The malware uses JavaScript commands to hide within HTML5 creative to avoid detection and is designed to lure victims to enter their information in response to a pop-up ad. Their information will then be stored and used for malicious purposes.

 

What makes this malware unique is that it breaks into chunks, making it hard to detect, and reassembles when certain conditions are met. This malware is quickly coursing through the digital marketing and media world and is responsible for over 20 separate incidents affecting online media publishers across the globe and at least 15 ad networks.

 

This attack vector is one of the latest examples of how malware developers are constantly on the lookout for new, creative ways of exploiting the open standards’ basic functionality to launch their attack.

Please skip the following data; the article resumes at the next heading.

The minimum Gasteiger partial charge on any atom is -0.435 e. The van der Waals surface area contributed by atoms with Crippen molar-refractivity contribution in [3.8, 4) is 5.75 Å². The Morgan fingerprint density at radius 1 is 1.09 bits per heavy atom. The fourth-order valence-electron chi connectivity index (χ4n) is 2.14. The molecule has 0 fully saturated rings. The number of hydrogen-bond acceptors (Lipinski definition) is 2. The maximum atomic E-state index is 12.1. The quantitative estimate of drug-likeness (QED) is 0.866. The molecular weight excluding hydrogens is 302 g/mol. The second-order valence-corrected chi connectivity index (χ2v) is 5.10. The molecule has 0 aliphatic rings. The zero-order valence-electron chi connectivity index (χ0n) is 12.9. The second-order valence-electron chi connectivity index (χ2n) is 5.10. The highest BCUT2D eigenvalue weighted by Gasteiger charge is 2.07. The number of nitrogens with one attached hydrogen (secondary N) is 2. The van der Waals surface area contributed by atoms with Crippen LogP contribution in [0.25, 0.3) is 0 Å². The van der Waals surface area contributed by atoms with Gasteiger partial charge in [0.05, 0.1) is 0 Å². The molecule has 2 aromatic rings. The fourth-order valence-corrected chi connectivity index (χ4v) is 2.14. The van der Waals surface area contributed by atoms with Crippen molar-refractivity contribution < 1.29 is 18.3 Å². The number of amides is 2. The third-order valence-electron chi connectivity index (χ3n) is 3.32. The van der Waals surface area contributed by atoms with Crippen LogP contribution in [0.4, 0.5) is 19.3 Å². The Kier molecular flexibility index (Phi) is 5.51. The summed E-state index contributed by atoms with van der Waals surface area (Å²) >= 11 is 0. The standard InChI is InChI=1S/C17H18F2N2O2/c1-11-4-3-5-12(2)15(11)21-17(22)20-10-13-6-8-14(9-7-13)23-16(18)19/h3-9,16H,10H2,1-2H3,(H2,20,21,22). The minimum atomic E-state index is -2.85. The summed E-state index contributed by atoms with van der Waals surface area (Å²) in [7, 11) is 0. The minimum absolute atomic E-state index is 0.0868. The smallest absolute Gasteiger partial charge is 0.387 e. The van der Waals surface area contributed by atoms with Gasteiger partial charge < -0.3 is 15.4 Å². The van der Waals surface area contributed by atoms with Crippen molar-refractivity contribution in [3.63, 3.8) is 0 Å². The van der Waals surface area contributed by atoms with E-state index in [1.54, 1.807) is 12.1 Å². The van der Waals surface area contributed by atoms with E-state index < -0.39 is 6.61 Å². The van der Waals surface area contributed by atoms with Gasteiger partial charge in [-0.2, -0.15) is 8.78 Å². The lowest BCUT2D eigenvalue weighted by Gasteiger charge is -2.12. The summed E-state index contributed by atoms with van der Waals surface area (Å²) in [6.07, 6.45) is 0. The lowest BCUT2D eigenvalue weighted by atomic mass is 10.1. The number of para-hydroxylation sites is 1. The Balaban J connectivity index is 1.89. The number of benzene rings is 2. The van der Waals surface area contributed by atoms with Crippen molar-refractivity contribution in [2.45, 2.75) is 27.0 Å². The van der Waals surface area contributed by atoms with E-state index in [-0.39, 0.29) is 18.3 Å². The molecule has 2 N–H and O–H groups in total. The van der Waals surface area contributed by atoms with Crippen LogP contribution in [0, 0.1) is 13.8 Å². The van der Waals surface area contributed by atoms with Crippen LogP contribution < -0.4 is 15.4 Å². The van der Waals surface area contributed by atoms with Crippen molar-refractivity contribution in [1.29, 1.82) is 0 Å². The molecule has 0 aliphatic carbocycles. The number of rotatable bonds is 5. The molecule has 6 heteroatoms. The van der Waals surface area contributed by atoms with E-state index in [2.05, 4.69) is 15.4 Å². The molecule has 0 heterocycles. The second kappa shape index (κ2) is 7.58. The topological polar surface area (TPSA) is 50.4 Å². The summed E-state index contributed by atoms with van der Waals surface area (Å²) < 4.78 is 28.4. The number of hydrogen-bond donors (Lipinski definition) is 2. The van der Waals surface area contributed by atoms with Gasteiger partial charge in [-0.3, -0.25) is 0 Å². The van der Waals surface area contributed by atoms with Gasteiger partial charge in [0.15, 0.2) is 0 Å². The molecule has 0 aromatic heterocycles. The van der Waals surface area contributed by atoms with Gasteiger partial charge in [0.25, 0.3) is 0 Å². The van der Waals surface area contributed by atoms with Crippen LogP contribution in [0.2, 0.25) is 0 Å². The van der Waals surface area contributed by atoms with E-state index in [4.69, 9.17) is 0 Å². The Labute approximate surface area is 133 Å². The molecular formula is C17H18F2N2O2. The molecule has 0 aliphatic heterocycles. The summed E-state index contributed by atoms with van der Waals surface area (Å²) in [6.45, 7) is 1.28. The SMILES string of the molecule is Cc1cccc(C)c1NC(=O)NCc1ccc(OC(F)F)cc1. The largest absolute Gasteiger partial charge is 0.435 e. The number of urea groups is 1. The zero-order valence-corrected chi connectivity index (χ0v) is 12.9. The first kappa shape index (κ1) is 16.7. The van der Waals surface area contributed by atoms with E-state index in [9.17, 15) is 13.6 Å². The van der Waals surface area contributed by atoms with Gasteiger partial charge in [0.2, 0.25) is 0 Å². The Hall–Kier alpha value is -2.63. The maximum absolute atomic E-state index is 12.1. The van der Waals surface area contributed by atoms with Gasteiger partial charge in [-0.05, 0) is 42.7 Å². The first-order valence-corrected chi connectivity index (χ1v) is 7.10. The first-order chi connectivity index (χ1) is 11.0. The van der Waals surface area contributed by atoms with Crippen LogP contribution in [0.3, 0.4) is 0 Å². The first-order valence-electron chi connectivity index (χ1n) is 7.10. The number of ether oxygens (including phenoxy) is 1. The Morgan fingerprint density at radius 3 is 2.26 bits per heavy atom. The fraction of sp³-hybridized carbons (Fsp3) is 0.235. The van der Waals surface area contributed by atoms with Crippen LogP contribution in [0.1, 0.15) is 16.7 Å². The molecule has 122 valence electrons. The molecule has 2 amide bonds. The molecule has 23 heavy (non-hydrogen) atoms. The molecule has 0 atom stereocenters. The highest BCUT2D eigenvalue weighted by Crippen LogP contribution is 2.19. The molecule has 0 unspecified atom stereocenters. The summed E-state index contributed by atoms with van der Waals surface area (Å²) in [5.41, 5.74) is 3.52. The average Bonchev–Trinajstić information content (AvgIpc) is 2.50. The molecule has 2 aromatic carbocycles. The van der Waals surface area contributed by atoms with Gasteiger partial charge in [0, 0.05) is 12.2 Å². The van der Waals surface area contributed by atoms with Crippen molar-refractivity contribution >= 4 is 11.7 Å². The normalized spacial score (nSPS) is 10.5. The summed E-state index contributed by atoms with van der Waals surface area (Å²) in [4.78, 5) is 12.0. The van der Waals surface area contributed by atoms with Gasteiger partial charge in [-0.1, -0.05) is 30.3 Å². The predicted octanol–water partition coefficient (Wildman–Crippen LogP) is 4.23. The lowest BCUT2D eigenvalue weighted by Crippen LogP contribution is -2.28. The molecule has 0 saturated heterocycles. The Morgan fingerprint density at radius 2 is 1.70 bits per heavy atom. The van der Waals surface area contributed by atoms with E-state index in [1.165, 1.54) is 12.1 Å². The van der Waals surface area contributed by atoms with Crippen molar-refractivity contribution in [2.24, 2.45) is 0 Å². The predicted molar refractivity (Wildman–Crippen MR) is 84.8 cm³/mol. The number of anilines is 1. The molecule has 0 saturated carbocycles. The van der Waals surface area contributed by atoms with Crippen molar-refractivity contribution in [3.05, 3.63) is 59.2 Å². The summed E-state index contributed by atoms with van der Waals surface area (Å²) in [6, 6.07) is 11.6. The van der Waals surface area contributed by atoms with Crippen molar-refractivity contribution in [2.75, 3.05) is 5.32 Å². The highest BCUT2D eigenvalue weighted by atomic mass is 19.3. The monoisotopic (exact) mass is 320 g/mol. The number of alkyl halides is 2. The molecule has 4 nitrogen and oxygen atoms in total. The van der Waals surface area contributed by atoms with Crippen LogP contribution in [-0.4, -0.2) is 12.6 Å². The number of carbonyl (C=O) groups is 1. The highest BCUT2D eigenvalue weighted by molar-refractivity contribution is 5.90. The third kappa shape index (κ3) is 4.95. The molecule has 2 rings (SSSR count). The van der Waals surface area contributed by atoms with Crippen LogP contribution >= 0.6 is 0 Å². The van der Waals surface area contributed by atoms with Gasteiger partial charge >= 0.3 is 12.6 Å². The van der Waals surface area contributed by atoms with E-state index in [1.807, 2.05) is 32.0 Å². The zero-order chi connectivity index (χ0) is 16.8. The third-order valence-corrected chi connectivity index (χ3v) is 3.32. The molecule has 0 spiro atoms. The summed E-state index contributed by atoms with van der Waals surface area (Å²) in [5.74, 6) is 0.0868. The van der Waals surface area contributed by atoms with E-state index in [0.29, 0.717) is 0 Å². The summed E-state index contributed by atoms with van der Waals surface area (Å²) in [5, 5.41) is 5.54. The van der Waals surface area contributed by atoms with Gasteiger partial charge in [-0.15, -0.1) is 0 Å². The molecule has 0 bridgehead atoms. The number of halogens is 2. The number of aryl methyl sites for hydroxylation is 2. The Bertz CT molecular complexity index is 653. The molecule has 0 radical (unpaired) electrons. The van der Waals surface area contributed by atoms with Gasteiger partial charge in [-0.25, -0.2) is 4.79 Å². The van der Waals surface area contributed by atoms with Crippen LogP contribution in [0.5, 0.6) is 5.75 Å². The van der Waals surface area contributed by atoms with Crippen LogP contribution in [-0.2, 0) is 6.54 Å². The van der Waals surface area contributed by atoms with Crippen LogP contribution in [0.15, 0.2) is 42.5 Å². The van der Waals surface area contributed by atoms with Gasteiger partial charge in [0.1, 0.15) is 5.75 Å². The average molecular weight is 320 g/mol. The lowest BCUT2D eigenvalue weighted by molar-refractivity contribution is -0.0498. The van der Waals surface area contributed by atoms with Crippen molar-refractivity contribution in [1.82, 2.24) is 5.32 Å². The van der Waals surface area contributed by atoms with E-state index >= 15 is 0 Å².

However, this is not the first encounter of HTML5 malware. In 2015, as the retreat from Adobe Flash began, security researchers discovered several techniques attackers could use to take advantage of HTML5 code. Those techniques involved the use of APIs, which in turn employed the same obfuscation-de-obfuscation JavaScript commands in delivering drive-by malware. The following year, the malware was used to freeze computers and secretly obtain user’s personal information, including phone numbers. This year’s incidents are different as they require no interaction with the victim and are designed with a higher level of coordination compared to earlier versions.

 

HTML5: a devil in disguise

https://www.csoonline.com/article/3290420/html5-a-devil-in-disguise.html